Well here it is November first and I am thinking of christmas cookies.This year I would like to bake them and freeze them so am not so rushed later (In December, trying to get them all done). Does anyone know if it is OK to start making my cut-outs (gingerbread people and sugar cookies) now and freezing them? Would they still be good for christmas? I figured I could bake them now and place them in tupperwares separated by sheets of parchment paper.Will this work? I would put 1 type of each cookie in each tupper so flavors don't get mixed but have never done this before. Can I do candy also (peanut butter cups and home made mounds)? Any advice you all have would be greatly appreciated.Thank you-
"Practice random acts of kindness"
Hi Budzmom. I have baked and frozen cut outs before with no problem. I have also frozen fudge.
Suggestion, post your question also over in recipes as there are lots of gals over there that do a lot of baking and you may get some more suggestions besides here in KC.
gkids- thanks, I will do that.I have frozen fudge before but never cookies or other kids of candy. I will wander over to recipes and post this.Thanks-
My mother used to make and freeze most of her Christmas cookies...Not in a freezer,,,,but upstairs, the section that wasn't insulated much...We lived way up north...She would just take them out an hour or two before we needed them... Were great....She always froze the fudge that way too, and spritz cookies....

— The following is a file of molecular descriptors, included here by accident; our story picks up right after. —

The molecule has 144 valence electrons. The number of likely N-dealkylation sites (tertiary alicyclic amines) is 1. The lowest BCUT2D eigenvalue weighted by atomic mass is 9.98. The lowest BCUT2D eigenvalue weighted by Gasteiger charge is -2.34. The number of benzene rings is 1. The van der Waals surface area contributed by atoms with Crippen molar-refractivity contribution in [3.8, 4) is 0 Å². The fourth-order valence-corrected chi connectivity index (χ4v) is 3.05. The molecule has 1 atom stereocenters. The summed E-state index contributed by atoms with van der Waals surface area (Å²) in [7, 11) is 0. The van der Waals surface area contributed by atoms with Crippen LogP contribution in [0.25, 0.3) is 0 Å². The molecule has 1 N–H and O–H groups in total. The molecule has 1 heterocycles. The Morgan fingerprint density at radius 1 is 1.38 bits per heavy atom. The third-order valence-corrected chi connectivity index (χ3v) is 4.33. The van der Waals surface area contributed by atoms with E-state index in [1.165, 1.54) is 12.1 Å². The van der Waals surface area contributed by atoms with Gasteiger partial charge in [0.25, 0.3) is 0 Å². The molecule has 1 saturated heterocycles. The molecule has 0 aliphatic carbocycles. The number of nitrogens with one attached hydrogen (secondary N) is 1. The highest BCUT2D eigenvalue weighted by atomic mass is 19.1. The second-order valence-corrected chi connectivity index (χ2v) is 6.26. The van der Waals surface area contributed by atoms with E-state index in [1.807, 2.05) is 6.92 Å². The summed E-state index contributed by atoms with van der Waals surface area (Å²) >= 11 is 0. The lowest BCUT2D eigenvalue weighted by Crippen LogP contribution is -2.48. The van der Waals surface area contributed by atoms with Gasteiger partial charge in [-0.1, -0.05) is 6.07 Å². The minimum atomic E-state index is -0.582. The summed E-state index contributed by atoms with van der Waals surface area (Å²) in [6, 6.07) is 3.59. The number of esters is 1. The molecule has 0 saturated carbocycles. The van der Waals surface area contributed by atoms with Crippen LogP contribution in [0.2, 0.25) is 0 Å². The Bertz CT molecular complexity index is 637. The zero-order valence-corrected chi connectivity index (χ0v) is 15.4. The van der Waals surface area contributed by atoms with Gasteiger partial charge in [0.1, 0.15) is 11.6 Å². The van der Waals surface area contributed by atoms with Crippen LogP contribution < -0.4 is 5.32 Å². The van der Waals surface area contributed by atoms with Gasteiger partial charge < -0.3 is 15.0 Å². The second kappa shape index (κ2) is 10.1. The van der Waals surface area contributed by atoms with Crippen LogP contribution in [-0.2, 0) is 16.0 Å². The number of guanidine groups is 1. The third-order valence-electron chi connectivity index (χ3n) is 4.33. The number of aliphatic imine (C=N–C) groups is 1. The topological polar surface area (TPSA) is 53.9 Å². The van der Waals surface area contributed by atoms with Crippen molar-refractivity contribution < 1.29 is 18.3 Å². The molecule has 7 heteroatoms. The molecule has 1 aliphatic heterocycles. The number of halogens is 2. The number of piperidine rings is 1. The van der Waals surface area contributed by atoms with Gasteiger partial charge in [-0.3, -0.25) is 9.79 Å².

There's another option--one I use every year. Make your doughs ahead of time, and freeze in ziplock bags. Be sure to label with the type of dough, and cooking instructions. Any fat-based (butter/margarine/crisco) recipe should freeze well.
Then, as needed in Dec. You can bake up fresh hot cookies in minutes. You don't even have to defrost the dough--as a matter of fact, I find most cookies are BETTER if you put them in the oven frozen. I just use a metal cookie scoop to shapd the dough. If you're doing rolled or molded cookies, of course, you would need to defrost so the dough can be handled easier. Some people scoop the dough onto waxed paper covered cookie sheets, freeze them, then pop into ziplock bags and keep in the freezer until needed. What I like about this method--you get all the mess out of the way early. But you can still have fresh cookies, and that wonderful Christmasy aroma throughout the month, with very little trouble.
Fat based, baked cookies do freeze well, of course, but you do have to be really careful of the thinner, more fragile ones or you'll be making a lot of crumb crusts for the holidays. And there are so many limits on freezing--you don't want to freeze any that are decorated with colored sugar, because any condensation during thawing is going to make the sugar bleed. Icing can get messed up during the freezing or thawing process. You can't freeze a lot of specialty cookies (things like meringues, for instance).
As to freezing candy. Temperature changes are what causes bloom--that nasty grayish, powdery coating you see on some chocolates. It's not unsafe to eat, but it's very unsightly and makes the chocolate look 'old'. I wouldn't freeze any chocoate-coated candy. You probably could make your mixture for the centers, and freeze that--then just coat as needed.